In this work, a novel low volume sensing platform that builds an affinity-based detection mechanism utilizing low-cost semi-conductive MoS2 nanosheets dispersed within the pores of a porous polyamide (PA) membrane has been demonstrated. The hydrophilicity of the PA membranes allows for low volume (<5 µL) diffusion driven total coverage of the sensing region which offers several benefits compared to conventional lateral flow assays in areas such as sample volume, assay completion time, and impact of microgravity on sample kinetics. This is critical for maintaining the electrode-electrolyte interface in highly diverse environments. The implementation of the dispersed MoS2 nanosheets between vertically aligned electrodes, when contrasted with a standard planar electrode system, allows for three-dimensional (3D) sensing where the transduced electroanalytical output is measured perpendicular to the direction of the applied inputs signal, allowing sensing through the membrane substrate as opposed to just the surface. MoS2 increases the sensitivity of the sensor even further to detect cortisol across physiologically relevant concentrations while providing a location for cross-linker binding10. Many detection schemes utilize rigid material platforms such as silicon in conjunction with MoS2, making the system difficult to translate to wearable technology. To our knowledge, this work and our previous cortisol work with ZnO are the only examples of non-faradaic and label-free cortisol sensing on a flexible substrate platform in human sweat30. The confined nature of the embedded MoS2 nanosheets combined with the flexible polyamide allows for direct contact of the polymer with regions of sweat-producing skin and allows for conformation to human body morphology31. Additionally, a portable electronic research prototype device was developed and tested alongside the standard lab instrument, demonstrating the translatability of this technology to a true portable and wearable form factor. A demonstration of the envisioned device form-factor is presented in Fig. 1a where the disposable sensor can non-invasively interface with the user’s skin.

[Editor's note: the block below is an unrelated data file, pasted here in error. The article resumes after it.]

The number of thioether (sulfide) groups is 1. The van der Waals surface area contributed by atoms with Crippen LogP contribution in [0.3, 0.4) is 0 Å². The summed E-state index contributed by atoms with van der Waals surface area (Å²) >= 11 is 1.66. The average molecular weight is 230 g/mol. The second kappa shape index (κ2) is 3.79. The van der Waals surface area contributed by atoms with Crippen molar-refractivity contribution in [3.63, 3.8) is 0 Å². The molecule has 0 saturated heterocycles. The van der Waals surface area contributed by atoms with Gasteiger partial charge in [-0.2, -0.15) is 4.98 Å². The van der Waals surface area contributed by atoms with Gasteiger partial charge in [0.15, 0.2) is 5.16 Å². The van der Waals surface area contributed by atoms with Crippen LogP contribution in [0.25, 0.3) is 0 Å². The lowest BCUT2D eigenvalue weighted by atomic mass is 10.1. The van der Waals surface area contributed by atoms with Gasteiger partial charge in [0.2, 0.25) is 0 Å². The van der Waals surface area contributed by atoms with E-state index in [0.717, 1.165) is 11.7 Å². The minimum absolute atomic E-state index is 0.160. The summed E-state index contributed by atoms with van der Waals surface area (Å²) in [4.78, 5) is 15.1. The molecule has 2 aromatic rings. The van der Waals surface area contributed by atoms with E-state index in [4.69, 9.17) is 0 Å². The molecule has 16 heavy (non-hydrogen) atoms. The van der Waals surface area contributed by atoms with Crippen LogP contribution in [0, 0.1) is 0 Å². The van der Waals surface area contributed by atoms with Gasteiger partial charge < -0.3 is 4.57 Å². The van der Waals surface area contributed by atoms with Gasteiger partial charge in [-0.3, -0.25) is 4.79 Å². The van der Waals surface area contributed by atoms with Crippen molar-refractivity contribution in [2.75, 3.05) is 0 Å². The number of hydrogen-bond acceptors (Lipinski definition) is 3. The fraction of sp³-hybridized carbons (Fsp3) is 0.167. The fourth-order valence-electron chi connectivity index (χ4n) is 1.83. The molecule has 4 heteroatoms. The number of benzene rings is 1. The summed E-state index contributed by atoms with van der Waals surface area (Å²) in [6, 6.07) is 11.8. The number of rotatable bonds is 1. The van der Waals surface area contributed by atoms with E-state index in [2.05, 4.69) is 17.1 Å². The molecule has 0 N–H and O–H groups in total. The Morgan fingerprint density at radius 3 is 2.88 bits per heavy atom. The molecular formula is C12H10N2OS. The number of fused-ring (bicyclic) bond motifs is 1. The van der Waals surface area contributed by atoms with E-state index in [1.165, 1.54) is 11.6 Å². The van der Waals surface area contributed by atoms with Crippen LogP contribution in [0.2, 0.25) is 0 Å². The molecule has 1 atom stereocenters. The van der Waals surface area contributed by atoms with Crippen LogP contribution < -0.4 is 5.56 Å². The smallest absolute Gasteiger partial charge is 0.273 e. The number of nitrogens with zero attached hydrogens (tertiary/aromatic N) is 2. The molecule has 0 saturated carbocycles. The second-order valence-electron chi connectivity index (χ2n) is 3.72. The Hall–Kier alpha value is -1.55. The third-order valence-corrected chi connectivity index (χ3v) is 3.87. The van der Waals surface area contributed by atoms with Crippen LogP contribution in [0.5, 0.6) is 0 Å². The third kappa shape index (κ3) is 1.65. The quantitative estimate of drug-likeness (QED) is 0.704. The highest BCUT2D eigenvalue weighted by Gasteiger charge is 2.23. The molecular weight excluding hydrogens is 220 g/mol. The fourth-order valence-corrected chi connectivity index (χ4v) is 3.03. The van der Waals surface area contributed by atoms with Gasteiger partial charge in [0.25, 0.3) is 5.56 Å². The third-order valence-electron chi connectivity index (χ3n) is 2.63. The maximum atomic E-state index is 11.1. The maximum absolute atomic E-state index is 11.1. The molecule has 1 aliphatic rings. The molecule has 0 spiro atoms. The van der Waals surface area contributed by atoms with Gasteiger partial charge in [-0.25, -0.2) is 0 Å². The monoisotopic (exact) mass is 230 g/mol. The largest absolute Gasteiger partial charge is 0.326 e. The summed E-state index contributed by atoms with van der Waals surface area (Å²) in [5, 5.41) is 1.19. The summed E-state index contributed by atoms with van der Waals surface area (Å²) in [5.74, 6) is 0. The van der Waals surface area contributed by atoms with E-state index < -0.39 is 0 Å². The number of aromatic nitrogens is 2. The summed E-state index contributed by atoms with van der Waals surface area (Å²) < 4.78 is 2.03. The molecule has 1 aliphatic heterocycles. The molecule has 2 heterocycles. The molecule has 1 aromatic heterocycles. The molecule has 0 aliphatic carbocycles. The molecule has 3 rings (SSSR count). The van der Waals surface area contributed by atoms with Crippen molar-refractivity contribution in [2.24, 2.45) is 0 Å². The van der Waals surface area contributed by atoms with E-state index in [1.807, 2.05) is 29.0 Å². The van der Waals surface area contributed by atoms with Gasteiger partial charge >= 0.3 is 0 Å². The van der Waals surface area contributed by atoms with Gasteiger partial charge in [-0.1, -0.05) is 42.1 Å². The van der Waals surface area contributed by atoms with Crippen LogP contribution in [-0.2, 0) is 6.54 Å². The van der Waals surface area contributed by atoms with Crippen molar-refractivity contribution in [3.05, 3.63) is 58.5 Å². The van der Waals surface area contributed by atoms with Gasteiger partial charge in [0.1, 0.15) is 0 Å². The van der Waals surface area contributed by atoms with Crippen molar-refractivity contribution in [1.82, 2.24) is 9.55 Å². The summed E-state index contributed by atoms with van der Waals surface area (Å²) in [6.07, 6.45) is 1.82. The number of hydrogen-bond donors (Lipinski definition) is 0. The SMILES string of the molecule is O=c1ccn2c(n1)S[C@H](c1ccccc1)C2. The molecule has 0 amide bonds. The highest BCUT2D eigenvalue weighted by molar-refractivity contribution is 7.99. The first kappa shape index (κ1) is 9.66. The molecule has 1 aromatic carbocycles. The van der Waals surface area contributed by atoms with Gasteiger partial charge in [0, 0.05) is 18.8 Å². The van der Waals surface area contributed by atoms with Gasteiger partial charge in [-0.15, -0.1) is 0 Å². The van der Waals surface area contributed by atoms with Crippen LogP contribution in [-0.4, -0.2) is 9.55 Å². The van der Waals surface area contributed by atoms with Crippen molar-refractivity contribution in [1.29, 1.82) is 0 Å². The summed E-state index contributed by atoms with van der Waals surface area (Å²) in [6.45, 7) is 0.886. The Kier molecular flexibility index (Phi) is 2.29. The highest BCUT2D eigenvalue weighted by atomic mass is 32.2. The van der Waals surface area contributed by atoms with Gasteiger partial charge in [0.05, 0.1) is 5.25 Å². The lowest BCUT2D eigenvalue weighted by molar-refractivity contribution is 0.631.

The presented MoS2 functionalized biosensor demonstrates a limit of detection for cortisol of 1 ng/mL on both the lab potentiostat and in the portable electronic device. This range sufficiently covers the physiological expressed range of cortisol in human sweat reported between 8.16 to 141.7 ng/mL by Russell et al.10. Though sharing the same limit of detection (LOD), this sensor demonstrates a superior dynamic range of 1–500 ng/mL when compared to the 10–200 ng/mL dynamic range previously reported by our group in human sweat30. Our previous device showed time-point based detection whereas the current sensor technology, proposed here, demonstrates the ability to continuously detect cortisol for a duration of 3+ hours across the established sensor dynamic range with a 7-minute refresh rate. This work is the first demonstration of an electrochemical MoS2 biosensor for the quantification of cortisol in ultra-low (1–5 μL) volumes of human sweat, utilizing a vertically aligned electrode system towards the development of wearable diagnostic devices for dynamic stress monitoring.